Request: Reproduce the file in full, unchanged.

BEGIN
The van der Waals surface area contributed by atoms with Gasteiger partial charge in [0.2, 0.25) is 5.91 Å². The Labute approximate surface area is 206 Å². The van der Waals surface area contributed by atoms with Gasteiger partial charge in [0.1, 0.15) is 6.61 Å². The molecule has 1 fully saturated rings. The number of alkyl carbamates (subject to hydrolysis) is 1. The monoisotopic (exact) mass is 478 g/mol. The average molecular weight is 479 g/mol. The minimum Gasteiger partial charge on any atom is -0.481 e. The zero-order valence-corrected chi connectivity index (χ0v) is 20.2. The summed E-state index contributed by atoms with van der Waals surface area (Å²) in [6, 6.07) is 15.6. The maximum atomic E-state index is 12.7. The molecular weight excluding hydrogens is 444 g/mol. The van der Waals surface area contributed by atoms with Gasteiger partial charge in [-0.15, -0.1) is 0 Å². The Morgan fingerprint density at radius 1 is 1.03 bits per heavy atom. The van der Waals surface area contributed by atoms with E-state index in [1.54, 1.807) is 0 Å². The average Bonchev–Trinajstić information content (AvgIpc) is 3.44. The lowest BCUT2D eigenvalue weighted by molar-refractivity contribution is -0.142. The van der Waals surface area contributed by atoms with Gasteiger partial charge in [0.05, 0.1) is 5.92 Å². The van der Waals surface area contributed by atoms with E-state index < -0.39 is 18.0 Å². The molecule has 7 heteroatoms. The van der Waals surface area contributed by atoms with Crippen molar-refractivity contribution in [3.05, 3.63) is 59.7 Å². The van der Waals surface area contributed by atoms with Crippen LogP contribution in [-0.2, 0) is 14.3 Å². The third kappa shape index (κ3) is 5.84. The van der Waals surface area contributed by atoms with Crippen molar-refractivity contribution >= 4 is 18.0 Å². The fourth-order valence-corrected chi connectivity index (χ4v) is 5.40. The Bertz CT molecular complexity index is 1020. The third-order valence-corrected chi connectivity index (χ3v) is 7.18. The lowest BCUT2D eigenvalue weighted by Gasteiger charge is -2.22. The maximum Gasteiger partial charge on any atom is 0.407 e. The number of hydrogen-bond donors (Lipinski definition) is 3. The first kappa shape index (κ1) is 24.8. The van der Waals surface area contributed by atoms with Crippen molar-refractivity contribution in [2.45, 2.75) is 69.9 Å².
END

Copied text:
The van der Waals surface area contributed by atoms with Gasteiger partial charge in [0.2, 0.25) is 5.91 Å². The Labute approximate surface area is 206 Å². The van der Waals surface area contributed by atoms with Gasteiger partial charge in [0.1, 0.15) is 6.61 Å². The molecule has 1 fully saturated rings. The number of alkyl carbamates (subject to hydrolysis) is 1. The monoisotopic (exact) mass is 478 g/mol. The average molecular weight is 479 g/mol. The minimum Gasteiger partial charge on any atom is -0.481 e. The zero-order valence-corrected chi connectivity index (χ0v) is 20.2. The summed E-state index contributed by atoms with van der Waals surface area (Å²) in [6, 6.07) is 15.6. The maximum atomic E-state index is 12.7. The molecular weight excluding hydrogens is 444 g/mol. The van der Waals surface area contributed by atoms with Gasteiger partial charge in [-0.15, -0.1) is 0 Å². The Morgan fingerprint density at radius 1 is 1.03 bits per heavy atom. The van der Waals surface area contributed by atoms with E-state index in [1.54, 1.807) is 0 Å². The average Bonchev–Trinajstić information content (AvgIpc) is 3.44. The lowest BCUT2D eigenvalue weighted by molar-refractivity contribution is -0.142. The van der Waals surface area contributed by atoms with Gasteiger partial charge in [0.05, 0.1) is 5.92 Å². The van der Waals surface area contributed by atoms with E-state index < -0.39 is 18.0 Å². The molecule has 7 heteroatoms. The van der Waals surface area contributed by atoms with Crippen molar-refractivity contribution in [3.05, 3.63) is 59.7 Å². The van der Waals surface area contributed by atoms with Crippen LogP contribution in [-0.2, 0) is 14.3 Å². The third kappa shape index (κ3) is 5.84. The van der Waals surface area contributed by atoms with Crippen molar-refractivity contribution >= 4 is 18.0 Å². The fourth-order valence-corrected chi connectivity index (χ4v) is 5.40. The Bertz CT molecular complexity index is 1020. The third-order valence-corrected chi connectivity index (χ3v) is 7.18. The lowest BCUT2D eigenvalue weighted by Gasteiger charge is -2.22. The maximum Gasteiger partial charge on any atom is 0.407 e. The number of hydrogen-bond donors (Lipinski definition) is 3. The first kappa shape index (κ1) is 24.8. The van der Waals surface area contributed by atoms with Crippen molar-refractivity contribution in [2.45, 2.75) is 69.9 Å².